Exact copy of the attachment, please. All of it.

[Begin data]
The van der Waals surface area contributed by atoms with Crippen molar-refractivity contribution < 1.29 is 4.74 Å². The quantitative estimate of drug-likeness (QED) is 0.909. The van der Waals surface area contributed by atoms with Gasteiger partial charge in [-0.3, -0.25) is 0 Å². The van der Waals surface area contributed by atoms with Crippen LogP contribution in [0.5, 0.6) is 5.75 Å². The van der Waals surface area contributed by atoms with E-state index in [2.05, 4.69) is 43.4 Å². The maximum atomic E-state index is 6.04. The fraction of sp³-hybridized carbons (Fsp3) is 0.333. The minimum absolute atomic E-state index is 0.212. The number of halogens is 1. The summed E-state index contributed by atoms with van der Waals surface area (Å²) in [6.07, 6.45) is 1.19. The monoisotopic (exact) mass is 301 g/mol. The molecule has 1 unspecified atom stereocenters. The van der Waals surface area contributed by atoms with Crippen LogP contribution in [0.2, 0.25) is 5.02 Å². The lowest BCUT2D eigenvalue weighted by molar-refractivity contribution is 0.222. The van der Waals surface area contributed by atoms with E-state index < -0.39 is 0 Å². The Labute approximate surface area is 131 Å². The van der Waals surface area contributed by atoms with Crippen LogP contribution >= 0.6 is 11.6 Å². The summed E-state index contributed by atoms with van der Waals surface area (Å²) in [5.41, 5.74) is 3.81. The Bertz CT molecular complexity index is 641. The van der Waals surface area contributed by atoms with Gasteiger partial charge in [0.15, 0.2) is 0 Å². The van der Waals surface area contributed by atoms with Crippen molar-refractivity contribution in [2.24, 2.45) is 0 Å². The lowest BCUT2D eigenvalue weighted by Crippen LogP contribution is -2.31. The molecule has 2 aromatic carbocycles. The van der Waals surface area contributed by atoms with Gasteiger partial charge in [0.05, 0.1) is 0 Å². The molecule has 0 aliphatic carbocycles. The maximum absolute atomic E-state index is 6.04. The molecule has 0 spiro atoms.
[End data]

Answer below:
The van der Waals surface area contributed by atoms with Crippen molar-refractivity contribution < 1.29 is 4.74 Å². The quantitative estimate of drug-likeness (QED) is 0.909. The van der Waals surface area contributed by atoms with Gasteiger partial charge in [-0.3, -0.25) is 0 Å². The van der Waals surface area contributed by atoms with Crippen LogP contribution in [0.5, 0.6) is 5.75 Å². The van der Waals surface area contributed by atoms with E-state index in [2.05, 4.69) is 43.4 Å². The maximum atomic E-state index is 6.04. The fraction of sp³-hybridized carbons (Fsp3) is 0.333. The minimum absolute atomic E-state index is 0.212. The number of halogens is 1. The summed E-state index contributed by atoms with van der Waals surface area (Å²) in [6.07, 6.45) is 1.19. The monoisotopic (exact) mass is 301 g/mol. The molecule has 1 unspecified atom stereocenters. The van der Waals surface area contributed by atoms with Crippen LogP contribution in [0.2, 0.25) is 5.02 Å². The lowest BCUT2D eigenvalue weighted by molar-refractivity contribution is 0.222. The van der Waals surface area contributed by atoms with E-state index < -0.39 is 0 Å². The Labute approximate surface area is 131 Å². The van der Waals surface area contributed by atoms with Crippen LogP contribution >= 0.6 is 11.6 Å². The summed E-state index contributed by atoms with van der Waals surface area (Å²) in [5.41, 5.74) is 3.81. The Bertz CT molecular complexity index is 641. The van der Waals surface area contributed by atoms with Gasteiger partial charge in [0.15, 0.2) is 0 Å². The van der Waals surface area contributed by atoms with Crippen molar-refractivity contribution in [2.24, 2.45) is 0 Å². The lowest BCUT2D eigenvalue weighted by Crippen LogP contribution is -2.31. The molecule has 2 aromatic carbocycles. The van der Waals surface area contributed by atoms with Gasteiger partial charge in [0.05, 0.1) is 0 Å². The molecule has 0 aliphatic carbocycles. The maximum absolute atomic E-state index is 6.04. The molecule has 0 spiro atoms.